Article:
Monday, 30 April 2012

Japanese Teriyaki Recipe: Mince meat and aubergine in a teriyaki sauce

There are many variations of teriyaki sauce. This is a nice recipe to start off with and then you can adjust the proportions of the basic ingredients for the teriyaki sauce (soya sauce, mirin, sake and sugar) to adapt to your personal taste. 

1 tbsp vegetable oil
2 large garlic cloves (finely chopped)
2 inches ginger root (finely chopped)
1 lb mince meat
2 large aubergine (cut into large square pieces)
8 tbsp soya sauce
4 tbsp mirin
4 tbsp sake
3 tsp caster sugar
Pickled ginger to garnish (optional)

  1. Heat the vegetable oil in a medium sized saucepan over medium heat.
  2. Add the ginger and garlic and fry for a minute or so (do not brown the garlic and ginger).
  3. Add the minced meat and stir using a wooden spoon to help break up the mince meat. Let it cook until the meat is nearly cooked (do not cook the meat fully or it may become dry).
  4. Add the aubergine pieces and stir into the mince meat using the wooden spoon.
  5. Mix the soya sauce, mirin, sake and caster sugar in a small bowl. 
  6. Pour the mixture over the mince meat and aubergine and stir well cooking under high heat for a few minutes, then let it simmer until the aubergines are nice and tender and most of the liquid has been absorbed.
How to eat:
Serve with a bowl of Japanese white rice. Sometimes I serve this dish with iceberg lettuce leaves (eat it like a wrap). This is not a traditional Japanese way of eating this dish but I find it handy if I don't have time to prepare rice or if I just fancy a change!

  1. Add less sugar if you prefer the dish less sweet
  2. If you have time you could soak the aubergine pieces in a bowl of water before adding to the dish to get rid of the bitterness of the aubergine. 
Why not:
Try adding other vegetables that go really well with this teriyaki sauce. These include green peas, edamame (soya beans), carrots, mushrooms, broccoli etc.

Saturday, 21 April 2012

How to prepare and cook Japanese Rice

Click here to see the Japanese rice that I buy in Superquinn and the Asian market on Drury St in Dublin (they also have another store in Merrywell Business park, Ballymount, Dublin 22).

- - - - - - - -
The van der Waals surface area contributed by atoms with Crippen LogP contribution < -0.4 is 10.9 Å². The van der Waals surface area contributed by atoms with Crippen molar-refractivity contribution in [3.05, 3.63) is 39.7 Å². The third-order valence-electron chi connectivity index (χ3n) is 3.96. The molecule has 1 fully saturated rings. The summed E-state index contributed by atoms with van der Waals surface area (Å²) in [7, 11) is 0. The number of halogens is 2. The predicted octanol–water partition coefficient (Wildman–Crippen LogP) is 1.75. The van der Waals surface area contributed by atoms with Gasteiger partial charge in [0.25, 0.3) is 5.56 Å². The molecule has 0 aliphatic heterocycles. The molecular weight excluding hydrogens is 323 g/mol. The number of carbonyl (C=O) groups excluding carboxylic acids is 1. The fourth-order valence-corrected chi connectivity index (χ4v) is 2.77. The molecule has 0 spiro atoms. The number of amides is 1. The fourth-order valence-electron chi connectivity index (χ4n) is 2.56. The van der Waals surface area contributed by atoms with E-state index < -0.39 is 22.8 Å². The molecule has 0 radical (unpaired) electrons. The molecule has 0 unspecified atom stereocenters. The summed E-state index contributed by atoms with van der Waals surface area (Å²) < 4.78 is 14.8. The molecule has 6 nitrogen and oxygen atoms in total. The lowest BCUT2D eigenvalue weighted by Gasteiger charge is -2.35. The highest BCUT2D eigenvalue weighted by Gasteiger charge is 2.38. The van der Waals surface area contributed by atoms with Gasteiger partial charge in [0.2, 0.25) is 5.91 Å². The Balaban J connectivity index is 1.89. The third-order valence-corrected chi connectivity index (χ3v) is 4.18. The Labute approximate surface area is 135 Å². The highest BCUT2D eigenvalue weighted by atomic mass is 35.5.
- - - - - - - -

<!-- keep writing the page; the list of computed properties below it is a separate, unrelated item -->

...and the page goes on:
1. Measure 2 cups of Japanese white rice.   
  2. Place the rice in a medium sized bowl and add cold water. To wash the rice use your hand to gently rub the rice grains against each other.
  3. Drain the rice and add more water. Continue to clean the rice and replace the water until the water runs almost clear.  
  4. Add the rice to a heavy based saucepan if you don't have a rice cooker.  
  5. Add 2 cups of cold water to the rice in the saucepan (always add the same amount of water as rice).  
  6. Put the lid on the saucepan and turn the heat to maximum. When the water starts to boil reduce the heat and leave the rice cooking for about 10 minutes (try not to remove the lid).
  7. Then, turn off the heat and leave the rice standing for another 10 minutes. Now, remove the lid and using a rice spatula turn the rice from the wall of the saucepan towards the middle to get a nice fluffy and sticky white rice. 

How to eat:
Serve in individual bowls if you're having a traditional style Japanese meal. Since Japanese rice is sticky it's easy to eat with chopsticks compared to other types of rice.

  1. To make the rice tastier leave the drained washed rice sitting for about 10 minutes before cooking. Or my Japanese homestay mother use to leave the rice and water sitting in the rice cooker for about an hour before cooking.
  2. Make sure to wash the rice properly using your hand. How you wash the rice is just as important as how you cook the rice to get the perfect bowl of sticky Japanese rice! 
Why not: 
Add your favourite vegetable and some sake to the rice (tiny pieces of carrots or peas go very well).

Wednesday, 11 April 2012

Easy Japanese Miso Shiru Recipe: Miso Soup

When I lived in Japan I had miso soup almost everyday. So, when I left Japan and returned to Ireland I really missed the taste of real Japanese miso soup. I could buy miso soup sachets in Asian supermarkets and health stores or order miso soup in Asian restaurants around the country but none of them compared to the delicious taste of this simple recipe that you can make at home. 

1000ml dashi* (homemade or instant dashi)
180g potato (peeled and cut into small bite sized cubes) 
60g onion (peeled and thinly sliced)
2-3 tbsp miso* paste (you can add more if you like a stronger taste)
*Click here to see miso and dashi explained on my "Basic Japanese ingredients - what they are and where you can find them" post
*Click here to see my recipe for homemade dashi (fish stock)

  1. Put the dashi in a medium sized saucepan and turn the heat up to maximum. 
  2. Once the dashi is boiling add the potatoes. 
  3. When the potatoes are nearly cooked add the onion and continue to boil until the onion slices are nice and soft. 
  4. Before adding the miso paste lower the heat allowing the dashi to simmer only. 
  5. Dilute the miso paste in a cup of dashi taken from the saucepan. Then, add to the saucepan and gently mix all the ingredients. 
The miso soup is now ready! 

How to eat: 
Serve in a bowl with chopsticks or a spoon. Japanese people hold the bowl to their mouth to drink the soup. They use chopsticks to eat the bite size ingredients in the soup.

  1. Never boil the miso soup only allow to simmer.
  2. Leave the chopped potato cubes into a bowl of cold water for a few minutes to remove excess starch before adding to the dashi.

Why not: 
Add tofu and wakame seaweed instead of potato and onion or any of your favourite vegetables.

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